The higher the markets have gone, the more nerve-wracking equity investing has become. With the venerable S&P 500 index sitting at all-time valuation highs, it seems as though everything is fully priced. The reality is that much of the gains in the index are attributable to the most expensive stocks — the FANG group is often cited as an example. The good news for investors is that there is still a plethora of stocks that are cheaper than the overall S&P 500.
An extensive new Jefferies research report offers up 32 stocks that the firm rates at Buy that are all cheaper than the S&P 500. The report noted this:
The spread between the most expensive quintile of S&P 1500 stocks and the least expensive is at the highest level since the tech bubble. Of course, cheapness alone isn’t a great reason to buy a stock, but the widening gap between the most and least expensive stocks does help demonstrate the market’s current obsession with growth, something that may lead to opportunity in stocks that don’t fall into traditional growth buckets, especially if those stocks are seeing inflecting fundamentals.
We screened the 32 stocks for those that also paid dividends and found five that look like great ideas now. Again, all are rated Buy at Jefferies.
This stock is one of the top pharmaceutical stock picks across Wall Street. AbbVie Inc. (NYSE: ABBV) is a global, research-based biopharmaceutical company formed in 2013 following separation from Abbott Laboratories.The company develops and markets drugs in areas such as immunology, virology, renal disease, dyslipidemia, and neuroscience.
One of the biggest concerns with AbbVie is what might eventually happen with anti-inflammatory therapy Humira, which has some of the largest sales for a drug ever recorded. Last year the patent board instituted Coherus’s Inter Partes Review against the Humira ‘135 patent. The problem with Humira is that biosimilars and generics are itching to enter the market.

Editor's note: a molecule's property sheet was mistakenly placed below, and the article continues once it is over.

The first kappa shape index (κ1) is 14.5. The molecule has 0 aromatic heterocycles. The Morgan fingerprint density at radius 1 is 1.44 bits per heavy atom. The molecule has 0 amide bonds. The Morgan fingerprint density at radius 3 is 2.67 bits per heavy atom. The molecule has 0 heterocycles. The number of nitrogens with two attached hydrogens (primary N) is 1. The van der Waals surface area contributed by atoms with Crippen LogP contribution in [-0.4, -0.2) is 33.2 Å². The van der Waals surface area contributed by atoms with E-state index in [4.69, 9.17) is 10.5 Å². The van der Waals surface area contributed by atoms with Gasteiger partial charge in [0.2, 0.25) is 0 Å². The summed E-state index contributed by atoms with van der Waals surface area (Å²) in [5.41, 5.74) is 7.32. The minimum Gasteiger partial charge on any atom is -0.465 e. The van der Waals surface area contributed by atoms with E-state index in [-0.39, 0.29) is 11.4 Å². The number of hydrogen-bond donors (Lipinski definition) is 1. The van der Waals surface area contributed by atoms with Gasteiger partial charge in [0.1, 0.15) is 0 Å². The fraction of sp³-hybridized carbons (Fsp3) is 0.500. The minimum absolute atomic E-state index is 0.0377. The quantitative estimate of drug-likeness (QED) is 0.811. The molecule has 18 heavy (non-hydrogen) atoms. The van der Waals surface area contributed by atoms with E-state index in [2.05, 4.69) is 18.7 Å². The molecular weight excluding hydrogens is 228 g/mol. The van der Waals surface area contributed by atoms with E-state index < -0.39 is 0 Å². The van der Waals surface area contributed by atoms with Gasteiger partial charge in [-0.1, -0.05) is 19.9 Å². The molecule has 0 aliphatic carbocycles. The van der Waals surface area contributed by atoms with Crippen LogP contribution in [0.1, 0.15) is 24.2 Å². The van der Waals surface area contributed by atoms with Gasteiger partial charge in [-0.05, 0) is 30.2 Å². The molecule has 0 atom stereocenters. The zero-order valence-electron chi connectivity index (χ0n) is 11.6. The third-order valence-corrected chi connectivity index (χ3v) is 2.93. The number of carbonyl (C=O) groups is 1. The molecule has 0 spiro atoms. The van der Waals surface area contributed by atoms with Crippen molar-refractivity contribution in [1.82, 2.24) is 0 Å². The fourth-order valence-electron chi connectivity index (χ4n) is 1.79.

Jefferies is very positive on the shares and noted this:
We update our model for recent R&D updates and raise our mid-term revenue and earnings-per-share estimates by 2% and 6%, respectively. Our 2021E revenue is now ~15% ahead of consensus and our mid-term EPS estimate is 30% ahead and we continue to assume entry of US Humira biosimilars around 2019. We believe now that Coherus Biosciences (NASDAQ: CHRS) has failed to gain institution of an IPR, sentiment on shares will improve, and focus will turn to the robust pipeline of R&D data over the next 6-12 months
Shareholders receive a 2.88% dividend. The Jefferies price target for the stock is $107, and the Wall Street consensus target is $82.47. The shares closed Friday at $88.86.
This broadcasting-related stock could have continued solid upside potential. Comcast Corp. (NASDAQ: CMCSA) is the largest U.S. provider of cable services, with over 22 million basic subscribers. It owns NBCU, which includes the NBC TV Networks, Telemundo, MSNBC, USA, Syfy, Bravo, E!, CNBC and several other cable networks, as well as Universal Films and Universal Theme Parks.
Comcast has invested in technology to build an advanced network that delivers among the fastest broadband speeds and brings customers personalized video, communications and home management offerings. The company reported very solid second-quarter results, and analysts noted at the time:
Comcast reported strong second quarter 2017 earnings, with healthy results across all business lines. The company reported strong consolidated revenue of $21.2bn (+9.8% year-over-year growth) and +10% operating cash flow growth to $7.1 billion.
Investors receive a 1.64% dividend. Jefferies has a $47 price objective, while the consensus target price is $46. Shares closed Friday at $38.48.